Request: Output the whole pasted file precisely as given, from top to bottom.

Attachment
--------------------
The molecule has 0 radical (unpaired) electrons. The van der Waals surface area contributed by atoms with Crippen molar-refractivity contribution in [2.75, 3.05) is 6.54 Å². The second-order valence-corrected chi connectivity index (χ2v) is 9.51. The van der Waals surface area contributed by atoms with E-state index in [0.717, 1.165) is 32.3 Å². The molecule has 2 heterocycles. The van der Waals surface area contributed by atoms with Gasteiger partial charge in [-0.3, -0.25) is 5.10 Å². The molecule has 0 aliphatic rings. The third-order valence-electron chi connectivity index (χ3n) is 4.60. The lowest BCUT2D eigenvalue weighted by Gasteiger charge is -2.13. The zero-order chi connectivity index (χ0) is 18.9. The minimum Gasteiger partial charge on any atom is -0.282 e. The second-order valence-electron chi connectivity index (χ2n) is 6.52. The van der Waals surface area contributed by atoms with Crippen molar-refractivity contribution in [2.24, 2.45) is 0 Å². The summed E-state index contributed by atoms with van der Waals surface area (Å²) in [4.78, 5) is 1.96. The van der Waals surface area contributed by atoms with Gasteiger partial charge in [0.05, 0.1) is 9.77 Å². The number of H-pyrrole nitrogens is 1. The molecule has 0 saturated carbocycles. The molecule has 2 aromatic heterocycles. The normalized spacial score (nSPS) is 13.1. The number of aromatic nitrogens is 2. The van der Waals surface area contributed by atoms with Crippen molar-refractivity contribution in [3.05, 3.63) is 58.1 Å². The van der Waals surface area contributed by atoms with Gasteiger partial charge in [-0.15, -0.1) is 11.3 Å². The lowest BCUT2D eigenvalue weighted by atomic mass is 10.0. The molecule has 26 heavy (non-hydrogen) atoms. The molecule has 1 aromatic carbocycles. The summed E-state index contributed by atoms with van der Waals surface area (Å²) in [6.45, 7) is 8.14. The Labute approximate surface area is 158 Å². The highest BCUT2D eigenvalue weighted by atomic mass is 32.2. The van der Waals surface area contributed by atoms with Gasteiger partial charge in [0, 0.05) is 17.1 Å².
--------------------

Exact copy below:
The molecule has 0 radical (unpaired) electrons. The van der Waals surface area contributed by atoms with Crippen molar-refractivity contribution in [2.75, 3.05) is 6.54 Å². The second-order valence-corrected chi connectivity index (χ2v) is 9.51. The van der Waals surface area contributed by atoms with E-state index in [0.717, 1.165) is 32.3 Å². The molecule has 2 heterocycles. The van der Waals surface area contributed by atoms with Gasteiger partial charge in [-0.3, -0.25) is 5.10 Å². The molecule has 0 aliphatic rings. The third-order valence-electron chi connectivity index (χ3n) is 4.60. The lowest BCUT2D eigenvalue weighted by Gasteiger charge is -2.13. The zero-order chi connectivity index (χ0) is 18.9. The minimum Gasteiger partial charge on any atom is -0.282 e. The second-order valence-electron chi connectivity index (χ2n) is 6.52. The van der Waals surface area contributed by atoms with Crippen molar-refractivity contribution in [2.24, 2.45) is 0 Å². The summed E-state index contributed by atoms with van der Waals surface area (Å²) in [4.78, 5) is 1.96. The van der Waals surface area contributed by atoms with Gasteiger partial charge in [0.05, 0.1) is 9.77 Å². The number of H-pyrrole nitrogens is 1. The molecule has 0 saturated carbocycles. The molecule has 2 aromatic heterocycles. The normalized spacial score (nSPS) is 13.1. The number of aromatic nitrogens is 2. The van der Waals surface area contributed by atoms with Crippen molar-refractivity contribution in [3.05, 3.63) is 58.1 Å². The van der Waals surface area contributed by atoms with Gasteiger partial charge in [-0.15, -0.1) is 11.3 Å². The lowest BCUT2D eigenvalue weighted by atomic mass is 10.0. The molecule has 26 heavy (non-hydrogen) atoms. The molecule has 1 aromatic carbocycles. The summed E-state index contributed by atoms with van der Waals surface area (Å²) in [6.45, 7) is 8.14. The Labute approximate surface area is 158 Å². The highest BCUT2D eigenvalue weighted by atomic mass is 32.2. The van der Waals surface area contributed by atoms with Gasteiger partial charge in [0, 0.05) is 17.1 Å².